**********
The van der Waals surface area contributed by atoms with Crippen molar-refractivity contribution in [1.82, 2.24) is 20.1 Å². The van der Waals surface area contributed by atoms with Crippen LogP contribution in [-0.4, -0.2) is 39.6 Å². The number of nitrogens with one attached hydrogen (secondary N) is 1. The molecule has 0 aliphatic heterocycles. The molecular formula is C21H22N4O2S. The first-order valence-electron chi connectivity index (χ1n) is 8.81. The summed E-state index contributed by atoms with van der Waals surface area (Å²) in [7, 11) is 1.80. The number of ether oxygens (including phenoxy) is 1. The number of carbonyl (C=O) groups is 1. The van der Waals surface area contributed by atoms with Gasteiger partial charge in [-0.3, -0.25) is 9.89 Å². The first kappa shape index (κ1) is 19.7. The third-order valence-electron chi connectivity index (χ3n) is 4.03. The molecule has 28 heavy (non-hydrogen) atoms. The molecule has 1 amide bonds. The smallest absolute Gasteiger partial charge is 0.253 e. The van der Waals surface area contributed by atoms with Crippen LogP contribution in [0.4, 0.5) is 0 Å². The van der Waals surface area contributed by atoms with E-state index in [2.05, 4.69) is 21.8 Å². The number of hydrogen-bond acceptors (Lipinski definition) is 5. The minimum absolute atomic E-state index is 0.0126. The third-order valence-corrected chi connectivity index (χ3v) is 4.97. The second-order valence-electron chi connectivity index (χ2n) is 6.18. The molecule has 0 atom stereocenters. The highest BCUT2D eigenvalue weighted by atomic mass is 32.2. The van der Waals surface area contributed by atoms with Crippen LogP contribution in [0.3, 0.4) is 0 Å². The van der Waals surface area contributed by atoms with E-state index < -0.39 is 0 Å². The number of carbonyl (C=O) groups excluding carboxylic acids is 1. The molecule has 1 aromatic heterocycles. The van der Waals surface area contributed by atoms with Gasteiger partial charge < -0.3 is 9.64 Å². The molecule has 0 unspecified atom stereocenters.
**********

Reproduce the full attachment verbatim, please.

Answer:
The van der Waals surface area contributed by atoms with Crippen molar-refractivity contribution in [1.82, 2.24) is 20.1 Å². The van der Waals surface area contributed by atoms with Crippen LogP contribution in [-0.4, -0.2) is 39.6 Å². The number of nitrogens with one attached hydrogen (secondary N) is 1. The molecule has 0 aliphatic heterocycles. The molecular formula is C21H22N4O2S. The first-order valence-electron chi connectivity index (χ1n) is 8.81. The summed E-state index contributed by atoms with van der Waals surface area (Å²) in [7, 11) is 1.80. The number of ether oxygens (including phenoxy) is 1. The number of carbonyl (C=O) groups is 1. The van der Waals surface area contributed by atoms with Gasteiger partial charge in [-0.3, -0.25) is 9.89 Å². The first kappa shape index (κ1) is 19.7. The third-order valence-electron chi connectivity index (χ3n) is 4.03. The molecule has 28 heavy (non-hydrogen) atoms. The molecule has 1 amide bonds. The smallest absolute Gasteiger partial charge is 0.253 e. The van der Waals surface area contributed by atoms with Crippen LogP contribution in [0.4, 0.5) is 0 Å². The van der Waals surface area contributed by atoms with E-state index in [2.05, 4.69) is 21.8 Å². The number of hydrogen-bond acceptors (Lipinski definition) is 5. The minimum absolute atomic E-state index is 0.0126. The third-order valence-corrected chi connectivity index (χ3v) is 4.97. The second-order valence-electron chi connectivity index (χ2n) is 6.18. The molecule has 0 atom stereocenters. The highest BCUT2D eigenvalue weighted by atomic mass is 32.2. The van der Waals surface area contributed by atoms with Crippen LogP contribution in [0.3, 0.4) is 0 Å². The van der Waals surface area contributed by atoms with E-state index < -0.39 is 0 Å². The number of carbonyl (C=O) groups excluding carboxylic acids is 1. The molecule has 1 aromatic heterocycles. The van der Waals surface area contributed by atoms with Gasteiger partial charge < -0.3 is 9.64 Å². The molecule has 0 unspecified atom stereocenters.